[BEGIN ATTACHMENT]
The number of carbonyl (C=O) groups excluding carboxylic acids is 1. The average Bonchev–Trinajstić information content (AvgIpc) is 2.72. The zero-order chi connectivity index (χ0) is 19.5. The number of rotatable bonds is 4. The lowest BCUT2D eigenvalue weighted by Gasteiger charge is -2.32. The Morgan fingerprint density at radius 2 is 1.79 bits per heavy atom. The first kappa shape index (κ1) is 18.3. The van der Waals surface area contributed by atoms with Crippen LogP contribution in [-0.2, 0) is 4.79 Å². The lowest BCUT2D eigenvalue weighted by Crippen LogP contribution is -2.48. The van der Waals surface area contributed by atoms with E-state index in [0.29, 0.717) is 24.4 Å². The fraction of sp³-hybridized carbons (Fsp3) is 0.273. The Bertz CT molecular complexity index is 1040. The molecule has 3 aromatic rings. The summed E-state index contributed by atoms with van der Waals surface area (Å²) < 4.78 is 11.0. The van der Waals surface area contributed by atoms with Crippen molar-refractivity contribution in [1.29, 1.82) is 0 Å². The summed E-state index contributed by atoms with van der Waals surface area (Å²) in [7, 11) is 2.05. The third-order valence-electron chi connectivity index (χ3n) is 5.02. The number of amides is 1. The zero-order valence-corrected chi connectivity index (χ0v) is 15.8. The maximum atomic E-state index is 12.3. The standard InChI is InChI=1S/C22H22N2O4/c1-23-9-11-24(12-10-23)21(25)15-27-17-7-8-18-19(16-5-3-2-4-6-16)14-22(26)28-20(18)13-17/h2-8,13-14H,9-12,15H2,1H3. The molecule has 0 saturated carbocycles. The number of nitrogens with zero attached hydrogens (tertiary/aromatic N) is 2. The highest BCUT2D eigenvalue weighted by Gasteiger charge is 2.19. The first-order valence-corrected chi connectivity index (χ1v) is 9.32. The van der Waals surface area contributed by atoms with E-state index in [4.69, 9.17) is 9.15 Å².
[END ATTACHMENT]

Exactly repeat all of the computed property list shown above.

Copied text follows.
The number of carbonyl (C=O) groups excluding carboxylic acids is 1. The average Bonchev–Trinajstić information content (AvgIpc) is 2.72. The zero-order chi connectivity index (χ0) is 19.5. The number of rotatable bonds is 4. The lowest BCUT2D eigenvalue weighted by Gasteiger charge is -2.32. The Morgan fingerprint density at radius 2 is 1.79 bits per heavy atom. The first kappa shape index (κ1) is 18.3. The van der Waals surface area contributed by atoms with Crippen LogP contribution in [-0.2, 0) is 4.79 Å². The lowest BCUT2D eigenvalue weighted by Crippen LogP contribution is -2.48. The van der Waals surface area contributed by atoms with E-state index in [0.29, 0.717) is 24.4 Å². The fraction of sp³-hybridized carbons (Fsp3) is 0.273. The Bertz CT molecular complexity index is 1040. The molecule has 3 aromatic rings. The summed E-state index contributed by atoms with van der Waals surface area (Å²) < 4.78 is 11.0. The van der Waals surface area contributed by atoms with Crippen molar-refractivity contribution in [1.29, 1.82) is 0 Å². The summed E-state index contributed by atoms with van der Waals surface area (Å²) in [7, 11) is 2.05. The third-order valence-electron chi connectivity index (χ3n) is 5.02. The number of amides is 1. The zero-order valence-corrected chi connectivity index (χ0v) is 15.8. The maximum atomic E-state index is 12.3. The standard InChI is InChI=1S/C22H22N2O4/c1-23-9-11-24(12-10-23)21(25)15-27-17-7-8-18-19(16-5-3-2-4-6-16)14-22(26)28-20(18)13-17/h2-8,13-14H,9-12,15H2,1H3. The molecule has 0 saturated carbocycles. The number of nitrogens with zero attached hydrogens (tertiary/aromatic N) is 2. The highest BCUT2D eigenvalue weighted by Gasteiger charge is 2.19. The first-order valence-corrected chi connectivity index (χ1v) is 9.32. The van der Waals surface area contributed by atoms with E-state index in [4.69, 9.17) is 9.15 Å².